The truth is, the currents of life and the storms of the world are escalating as mankind rushes headlong towards the climax of this age. The formidable storm clouds are no longer on the horizon; rather, they are upon us. The winds are carrying the gale forces that point to judgment. Before it is over with, every foundation will be shaken, all worldly governments will be brought down into utter defeat by an unseen hand, and the unbelieving, despots, and infidels will know God’s wrath is about to consume them in the fiery ovens.

The question we must answer as we face the angry waves of this present age, the destructive rocky cliffs of judgment, and the unmerciful shorelines on the horizon is, are we ready and prepared to stand? As believers, we know that all that is unfolding in the Middle East and throughout the world has been prophesied in God’s Word. As those who stand steadfast because of His Word, we must be realistic about the signs of the times. The signs are telling us where we are in this present age. Granted, we can hope that we will be spared or wish away the momentum of what is happening. We can selfishly pray it will happen to the next generation or we can ask God to stay the inevitable, but nevertheless, it is what it is. Prophecy must be fulfilled for it is what it must be for God to carry out His eternal plan of redemption and fulfill His promises.

The reality of this present age is that we are living in the last generation. We have the blessed hope before us, but we also have the great travailing that will produce the culmination of monumental, unspeakable wickedness that the Bible refers to as the mystery of iniquity. This mystery has been in the working since Satan took dominion of this present world. It has been planted and sown in darkness, but in each age it has made various types of appearances through godless philosophies, tyrants, and dictators. However, an unseen hand has kept it from coming to full bloom, and whether we like it or not, it is again being unveiled to make another final appearance. The signs declare that it is time for it to come to fruition. When it does, it will be judged by the righteous Judge of heaven. It will not only be completely defeated, but it will be rooted out.

Meanwhile, as Christians, we must brace ourselves to face the reality of our times. These are precarious and ugly times that we live in. The reality of this time is frightening and overwhelming. It could cause the strongest heart to collapse in utter fear. Even though we have the hope of Jesus’ soon return, we do not know what we will have to face and endure until He appears.

For example, according to my initial understanding about the days we live in we were not supposed to be here to witness some of the events we are now seeing on the horizon. Because of some of the popular teachings concerning the end days, I fear some religious people are going to fall away from their real source of hope, Jesus. We know Jesus is coming back and our hope must be in the person and not events. We must cling to the immovable Rock instead of grabbing at the various “winds of doctrine” that appear to be failing to hold true in the contrary waters of testing.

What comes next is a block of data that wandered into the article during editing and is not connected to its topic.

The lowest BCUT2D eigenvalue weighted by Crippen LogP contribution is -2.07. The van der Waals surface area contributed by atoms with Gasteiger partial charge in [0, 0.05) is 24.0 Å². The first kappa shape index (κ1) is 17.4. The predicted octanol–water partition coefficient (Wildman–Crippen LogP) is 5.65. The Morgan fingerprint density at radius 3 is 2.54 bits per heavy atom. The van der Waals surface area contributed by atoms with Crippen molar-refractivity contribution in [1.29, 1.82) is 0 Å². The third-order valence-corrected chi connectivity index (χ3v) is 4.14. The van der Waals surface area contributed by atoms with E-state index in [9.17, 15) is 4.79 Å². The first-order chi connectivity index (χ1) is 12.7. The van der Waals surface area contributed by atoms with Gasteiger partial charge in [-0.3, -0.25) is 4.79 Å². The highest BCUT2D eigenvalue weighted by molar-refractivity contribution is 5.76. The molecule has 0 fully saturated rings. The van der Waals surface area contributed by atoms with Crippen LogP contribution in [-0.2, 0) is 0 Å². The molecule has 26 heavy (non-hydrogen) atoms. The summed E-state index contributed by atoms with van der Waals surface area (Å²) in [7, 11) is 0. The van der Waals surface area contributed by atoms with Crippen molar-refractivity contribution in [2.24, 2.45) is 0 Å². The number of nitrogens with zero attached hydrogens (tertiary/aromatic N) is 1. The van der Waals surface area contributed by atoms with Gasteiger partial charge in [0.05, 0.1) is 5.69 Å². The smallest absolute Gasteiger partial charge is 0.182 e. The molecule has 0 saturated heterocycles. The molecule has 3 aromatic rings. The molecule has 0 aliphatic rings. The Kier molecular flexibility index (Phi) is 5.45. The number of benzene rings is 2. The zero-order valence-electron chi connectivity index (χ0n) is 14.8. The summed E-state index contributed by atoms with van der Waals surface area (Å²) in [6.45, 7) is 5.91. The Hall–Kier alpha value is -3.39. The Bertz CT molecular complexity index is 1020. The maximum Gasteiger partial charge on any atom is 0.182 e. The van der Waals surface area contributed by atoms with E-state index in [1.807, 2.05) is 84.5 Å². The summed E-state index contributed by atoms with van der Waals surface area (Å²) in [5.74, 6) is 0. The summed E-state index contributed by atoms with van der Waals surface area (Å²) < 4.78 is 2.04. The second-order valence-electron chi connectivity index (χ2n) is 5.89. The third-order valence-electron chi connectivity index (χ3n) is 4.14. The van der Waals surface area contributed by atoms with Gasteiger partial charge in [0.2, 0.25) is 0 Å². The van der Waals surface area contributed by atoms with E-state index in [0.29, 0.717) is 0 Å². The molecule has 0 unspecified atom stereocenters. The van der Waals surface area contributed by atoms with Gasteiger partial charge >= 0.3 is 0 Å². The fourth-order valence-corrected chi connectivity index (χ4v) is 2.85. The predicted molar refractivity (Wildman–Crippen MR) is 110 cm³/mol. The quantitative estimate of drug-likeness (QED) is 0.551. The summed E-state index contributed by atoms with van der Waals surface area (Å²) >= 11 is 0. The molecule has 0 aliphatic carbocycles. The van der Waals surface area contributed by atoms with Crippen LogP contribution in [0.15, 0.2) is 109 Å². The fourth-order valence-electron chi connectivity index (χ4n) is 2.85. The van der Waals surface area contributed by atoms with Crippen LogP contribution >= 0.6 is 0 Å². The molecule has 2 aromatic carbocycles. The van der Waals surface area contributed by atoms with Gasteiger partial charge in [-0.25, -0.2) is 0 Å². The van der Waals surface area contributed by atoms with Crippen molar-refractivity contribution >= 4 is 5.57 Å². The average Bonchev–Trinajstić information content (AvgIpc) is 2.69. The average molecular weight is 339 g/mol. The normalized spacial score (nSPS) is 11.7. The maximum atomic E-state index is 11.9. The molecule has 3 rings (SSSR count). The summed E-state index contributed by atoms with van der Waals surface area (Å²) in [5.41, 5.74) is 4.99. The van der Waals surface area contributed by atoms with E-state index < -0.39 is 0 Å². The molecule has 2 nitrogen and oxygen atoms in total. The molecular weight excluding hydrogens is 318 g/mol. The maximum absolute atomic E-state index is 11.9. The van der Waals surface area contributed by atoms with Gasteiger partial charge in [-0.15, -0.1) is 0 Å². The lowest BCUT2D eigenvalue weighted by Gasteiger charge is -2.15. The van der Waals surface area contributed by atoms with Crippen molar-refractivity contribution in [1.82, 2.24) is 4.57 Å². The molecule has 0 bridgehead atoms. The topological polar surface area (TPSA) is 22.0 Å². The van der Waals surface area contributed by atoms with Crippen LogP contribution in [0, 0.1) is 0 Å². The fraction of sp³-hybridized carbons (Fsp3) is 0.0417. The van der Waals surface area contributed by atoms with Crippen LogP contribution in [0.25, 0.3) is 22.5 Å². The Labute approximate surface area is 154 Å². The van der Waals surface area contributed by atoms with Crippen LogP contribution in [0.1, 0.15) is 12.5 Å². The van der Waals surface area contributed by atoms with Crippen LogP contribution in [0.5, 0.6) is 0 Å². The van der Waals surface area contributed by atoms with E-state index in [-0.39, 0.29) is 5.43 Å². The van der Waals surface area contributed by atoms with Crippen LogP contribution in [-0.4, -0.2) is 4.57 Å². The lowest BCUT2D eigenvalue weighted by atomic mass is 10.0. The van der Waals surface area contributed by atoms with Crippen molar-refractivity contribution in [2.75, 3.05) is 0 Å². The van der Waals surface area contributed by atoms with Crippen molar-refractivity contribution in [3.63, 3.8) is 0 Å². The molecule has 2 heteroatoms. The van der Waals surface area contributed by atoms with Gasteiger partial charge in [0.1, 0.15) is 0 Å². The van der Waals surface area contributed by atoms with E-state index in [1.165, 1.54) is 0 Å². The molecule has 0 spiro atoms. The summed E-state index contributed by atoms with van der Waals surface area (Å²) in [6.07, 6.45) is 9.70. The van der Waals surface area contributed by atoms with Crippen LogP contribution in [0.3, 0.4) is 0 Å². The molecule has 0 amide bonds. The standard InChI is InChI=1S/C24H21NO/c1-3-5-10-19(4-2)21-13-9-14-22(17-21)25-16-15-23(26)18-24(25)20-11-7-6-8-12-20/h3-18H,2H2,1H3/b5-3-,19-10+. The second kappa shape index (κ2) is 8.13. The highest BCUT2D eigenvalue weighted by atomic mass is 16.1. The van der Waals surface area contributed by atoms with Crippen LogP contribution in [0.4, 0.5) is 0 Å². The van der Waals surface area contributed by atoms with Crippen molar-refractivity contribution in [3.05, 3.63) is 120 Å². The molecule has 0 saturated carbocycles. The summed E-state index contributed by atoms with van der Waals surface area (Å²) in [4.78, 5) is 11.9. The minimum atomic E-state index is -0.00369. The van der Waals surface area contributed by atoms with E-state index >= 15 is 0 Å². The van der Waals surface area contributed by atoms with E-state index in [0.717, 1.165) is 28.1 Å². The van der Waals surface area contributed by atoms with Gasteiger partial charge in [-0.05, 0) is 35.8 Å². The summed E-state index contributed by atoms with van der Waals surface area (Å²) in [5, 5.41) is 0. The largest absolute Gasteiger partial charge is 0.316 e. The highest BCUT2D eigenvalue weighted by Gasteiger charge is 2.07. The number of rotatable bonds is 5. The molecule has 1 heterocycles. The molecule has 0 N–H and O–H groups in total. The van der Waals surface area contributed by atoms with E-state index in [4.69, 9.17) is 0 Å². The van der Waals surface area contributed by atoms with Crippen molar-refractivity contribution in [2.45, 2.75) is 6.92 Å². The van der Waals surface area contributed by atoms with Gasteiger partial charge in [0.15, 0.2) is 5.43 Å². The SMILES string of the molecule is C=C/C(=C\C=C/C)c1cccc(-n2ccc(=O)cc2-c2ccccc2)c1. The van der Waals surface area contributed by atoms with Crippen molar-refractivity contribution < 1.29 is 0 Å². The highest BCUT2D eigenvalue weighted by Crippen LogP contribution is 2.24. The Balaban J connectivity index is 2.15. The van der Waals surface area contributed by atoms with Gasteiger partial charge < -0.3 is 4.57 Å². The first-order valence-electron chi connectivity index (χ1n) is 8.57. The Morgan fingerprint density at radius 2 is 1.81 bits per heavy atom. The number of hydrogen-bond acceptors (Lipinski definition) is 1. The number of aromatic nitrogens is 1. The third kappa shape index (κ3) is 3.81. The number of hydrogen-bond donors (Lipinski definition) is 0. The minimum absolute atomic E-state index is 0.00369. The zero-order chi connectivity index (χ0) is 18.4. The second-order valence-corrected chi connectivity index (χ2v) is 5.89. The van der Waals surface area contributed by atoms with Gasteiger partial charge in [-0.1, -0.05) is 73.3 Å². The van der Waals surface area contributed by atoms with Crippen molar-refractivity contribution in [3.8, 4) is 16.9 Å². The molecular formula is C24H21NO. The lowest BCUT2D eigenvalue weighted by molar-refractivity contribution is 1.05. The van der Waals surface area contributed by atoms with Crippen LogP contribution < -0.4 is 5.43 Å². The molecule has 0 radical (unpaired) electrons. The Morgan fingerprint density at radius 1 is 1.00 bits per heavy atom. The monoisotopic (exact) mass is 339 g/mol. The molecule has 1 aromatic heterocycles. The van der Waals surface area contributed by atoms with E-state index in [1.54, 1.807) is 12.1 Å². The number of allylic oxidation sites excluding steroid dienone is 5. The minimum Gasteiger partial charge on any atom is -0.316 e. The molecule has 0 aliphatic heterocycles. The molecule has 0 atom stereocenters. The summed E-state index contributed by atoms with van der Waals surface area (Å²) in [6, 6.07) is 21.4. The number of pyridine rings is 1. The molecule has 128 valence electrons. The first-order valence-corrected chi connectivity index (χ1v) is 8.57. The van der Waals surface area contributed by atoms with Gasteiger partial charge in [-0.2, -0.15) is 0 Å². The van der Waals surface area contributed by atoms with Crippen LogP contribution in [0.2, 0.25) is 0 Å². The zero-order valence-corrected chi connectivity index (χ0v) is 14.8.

The reality of the time we live in is, it is what it is, and until we honestly face it, we cannot be prepared to endure it until we put off this body and walk through the door of glory. Whether it be through the door of death, or meeting Jesus in the clouds, we must be ready to face what comes at us.

The first thing we must do to prepare to face the present is to get rid of fanciful notions about the world we live in. So much of our unrealistic emphasis is about being able to selfishly live above personal conflict, slide through discomfort, and live in denial about tough times so that we can feel good about our particular life. I am sure Abraham would declare that it was not easy for him to leave his home and relatives in obedience to God. Joseph found no joy in being rejected by his brethren as they sold him into slavery. Not only did he experience the bitterness of rejection, but he was falsely accused and went to prison. I am sure it was not fun for Noah to build the ark under the watchful eye of the mocking, and with the speculation of the unbelieving, knowing that the whole of his generation was under a death sentence. Clearly, Moses felt overwhelmed with his new role as leader and deliverer of Israel. What about David being on the run from Saul, and I sure that Jesus’ ordeal leading up to Calvary was not fun, nor did Paul feel good about his zealous attempts to destroy the new Church and the persecution and trials that followed his conversion. However, each of these individuals realized it was what it was. You cannot change what was without first accepting the reality of it. You can only face what is as you realize that life is not here to bow down to you, and you can only impact what will be by making the right decisions in light of eternity.

Now comes our relationship with the world. The world produces its own form of reality. It is true that we have a certain dependency on the world around us. However, when we strip away much of our dependency, we must acknowledge that it has nothing to do with our spiritual well-being; rather, it is about maintaining some type of vain lifestyle that has no eternal purpose to it.